On Smith Street in Brooklyn’s Boerum Hill neighborhood, there’s a small bakery that doesn’t smell like most. The thick, buttery aroma of croissants meshes with the dusky smoke of almost burnt bread–but it’s almost burnt by design.
Bien Cuit takes its name from the French phrase meaning “well done,” as bread is baked past conventional coloration to achieve a dark, Mahogany crust and complex flavor, which has earned Bien Cuit accolades from the likes of The New York Times, Food and Wine, and Harpers Bazaar for being one of the best bakeries in New York.
Food critics praise Bien Cuit. Brooklyn locals flock to Bien Cuit. Zachary Golper feels like an idiot for opening Bien Cuit.
“Like many other dreamers that think opening a bakery is this really brilliant idea–stupidest thing I ever did,” says Golper, baker and Bien Cuit founder. “[Starting out] it does not make a lot of money. I was an idiot. I thought that I would get to do what I love. And in the end, you have to get other people to do what you love.”
Under the tutelage of masters like William Leaman, Jean-Claude Canestrier, and Georges Perrier, Golper was molded into one of the most eminent bakers in the country with his adopted and perfected method of slow, cool fermentation and, of course, bien cuit. But the higher you excel, the farther away you get from the passion that launched you in the first place. In Golper’s case: baking.
That said, new altitudes also grant new perspectives and what Golper is focusing on now is spreading the gospel of fermentation and crusty breads through his book Bien Cuit: The Art of Bread. Along with food critic and author Peter Kaminsky, Golper breaks down classic recipes and new concoctions that he claims any baker, even those confined to closet-sized kitchens, can pull off “well done” bread, done well.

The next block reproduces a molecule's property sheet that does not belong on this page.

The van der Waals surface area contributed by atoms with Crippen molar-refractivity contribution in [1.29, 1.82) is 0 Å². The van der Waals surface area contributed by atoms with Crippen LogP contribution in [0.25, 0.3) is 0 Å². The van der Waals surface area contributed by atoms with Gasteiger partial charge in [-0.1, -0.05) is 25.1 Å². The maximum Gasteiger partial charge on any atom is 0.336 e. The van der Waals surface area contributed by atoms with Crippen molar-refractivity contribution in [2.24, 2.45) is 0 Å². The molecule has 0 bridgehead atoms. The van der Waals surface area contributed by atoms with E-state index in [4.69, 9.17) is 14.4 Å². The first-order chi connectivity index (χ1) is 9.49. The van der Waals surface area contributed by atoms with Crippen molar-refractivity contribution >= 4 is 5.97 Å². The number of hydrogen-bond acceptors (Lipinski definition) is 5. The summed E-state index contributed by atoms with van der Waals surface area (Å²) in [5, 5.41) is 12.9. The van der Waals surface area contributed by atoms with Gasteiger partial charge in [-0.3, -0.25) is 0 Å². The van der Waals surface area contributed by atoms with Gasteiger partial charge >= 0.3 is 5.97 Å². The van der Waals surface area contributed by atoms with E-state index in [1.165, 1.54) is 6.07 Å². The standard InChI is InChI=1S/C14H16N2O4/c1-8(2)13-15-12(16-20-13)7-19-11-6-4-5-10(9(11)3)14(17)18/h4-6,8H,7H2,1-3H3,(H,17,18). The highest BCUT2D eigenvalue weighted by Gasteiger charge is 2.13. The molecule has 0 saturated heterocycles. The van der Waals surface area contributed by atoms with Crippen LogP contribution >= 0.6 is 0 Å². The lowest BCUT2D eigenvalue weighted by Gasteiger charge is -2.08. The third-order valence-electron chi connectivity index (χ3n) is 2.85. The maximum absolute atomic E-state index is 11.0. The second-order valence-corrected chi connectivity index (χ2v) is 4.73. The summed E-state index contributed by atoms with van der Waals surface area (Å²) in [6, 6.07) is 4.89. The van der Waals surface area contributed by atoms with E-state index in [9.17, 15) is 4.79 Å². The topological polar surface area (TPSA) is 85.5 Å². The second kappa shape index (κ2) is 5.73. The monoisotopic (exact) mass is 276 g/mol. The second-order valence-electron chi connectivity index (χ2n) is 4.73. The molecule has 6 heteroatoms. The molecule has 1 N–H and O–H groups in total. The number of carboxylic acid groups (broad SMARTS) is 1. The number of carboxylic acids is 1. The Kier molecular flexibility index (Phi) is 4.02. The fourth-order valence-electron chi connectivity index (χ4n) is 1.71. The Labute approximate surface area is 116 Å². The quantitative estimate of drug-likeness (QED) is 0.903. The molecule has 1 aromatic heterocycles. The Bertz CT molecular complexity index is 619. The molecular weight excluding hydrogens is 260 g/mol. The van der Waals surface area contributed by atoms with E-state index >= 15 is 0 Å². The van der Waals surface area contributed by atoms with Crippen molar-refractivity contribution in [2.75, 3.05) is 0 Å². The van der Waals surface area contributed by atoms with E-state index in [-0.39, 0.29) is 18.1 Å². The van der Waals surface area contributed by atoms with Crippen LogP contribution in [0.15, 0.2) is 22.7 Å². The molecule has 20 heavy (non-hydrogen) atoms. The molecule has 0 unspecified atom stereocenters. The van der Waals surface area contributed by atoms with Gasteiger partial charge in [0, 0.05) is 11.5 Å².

“Doing the book was kind of fun but the whole process, other than the experiments and making recipes, the whole process was new to me,” Golper says. “This is about fermentation; it’s about nutrition; it’s about responsible farming. It’s not about this bakery or that bakery. It’s about learning what this process is and making it available to people so that nutritious food continues to enhance its place on the table of the American diet.”
Golper found the perfect recipe for bien cuit bread–now it’s a matter finding the right mix of meaningful and creative projects to fill the void caused by being too busy to bake. But, in a way given Golper’s past, his path would’ve diverged the way it has, regardless.